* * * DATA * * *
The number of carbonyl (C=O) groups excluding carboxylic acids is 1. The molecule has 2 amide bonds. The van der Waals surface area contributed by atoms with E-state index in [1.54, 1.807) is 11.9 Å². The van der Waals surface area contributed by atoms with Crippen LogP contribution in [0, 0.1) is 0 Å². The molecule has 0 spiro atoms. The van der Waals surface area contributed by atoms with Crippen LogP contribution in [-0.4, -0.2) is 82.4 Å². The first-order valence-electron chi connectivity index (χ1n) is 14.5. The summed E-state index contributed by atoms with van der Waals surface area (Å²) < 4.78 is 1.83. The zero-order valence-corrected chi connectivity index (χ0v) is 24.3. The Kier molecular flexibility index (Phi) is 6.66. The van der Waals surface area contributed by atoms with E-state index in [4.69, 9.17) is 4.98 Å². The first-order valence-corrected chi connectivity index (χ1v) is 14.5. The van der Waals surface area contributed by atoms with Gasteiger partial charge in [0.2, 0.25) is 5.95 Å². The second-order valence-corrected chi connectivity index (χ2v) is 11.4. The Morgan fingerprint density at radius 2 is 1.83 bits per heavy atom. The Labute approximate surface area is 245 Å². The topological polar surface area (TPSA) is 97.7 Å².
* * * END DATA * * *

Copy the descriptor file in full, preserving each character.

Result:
The number of carbonyl (C=O) groups excluding carboxylic acids is 1. The molecule has 2 amide bonds. The van der Waals surface area contributed by atoms with E-state index in [1.54, 1.807) is 11.9 Å². The van der Waals surface area contributed by atoms with Crippen LogP contribution in [0, 0.1) is 0 Å². The molecule has 0 spiro atoms. The van der Waals surface area contributed by atoms with Crippen LogP contribution in [-0.4, -0.2) is 82.4 Å². The first-order valence-electron chi connectivity index (χ1n) is 14.5. The summed E-state index contributed by atoms with van der Waals surface area (Å²) < 4.78 is 1.83. The zero-order valence-corrected chi connectivity index (χ0v) is 24.3. The Kier molecular flexibility index (Phi) is 6.66. The van der Waals surface area contributed by atoms with E-state index in [4.69, 9.17) is 4.98 Å². The first-order valence-corrected chi connectivity index (χ1v) is 14.5. The van der Waals surface area contributed by atoms with Gasteiger partial charge in [0.2, 0.25) is 5.95 Å². The second-order valence-corrected chi connectivity index (χ2v) is 11.4. The Morgan fingerprint density at radius 2 is 1.83 bits per heavy atom. The Labute approximate surface area is 245 Å². The topological polar surface area (TPSA) is 97.7 Å².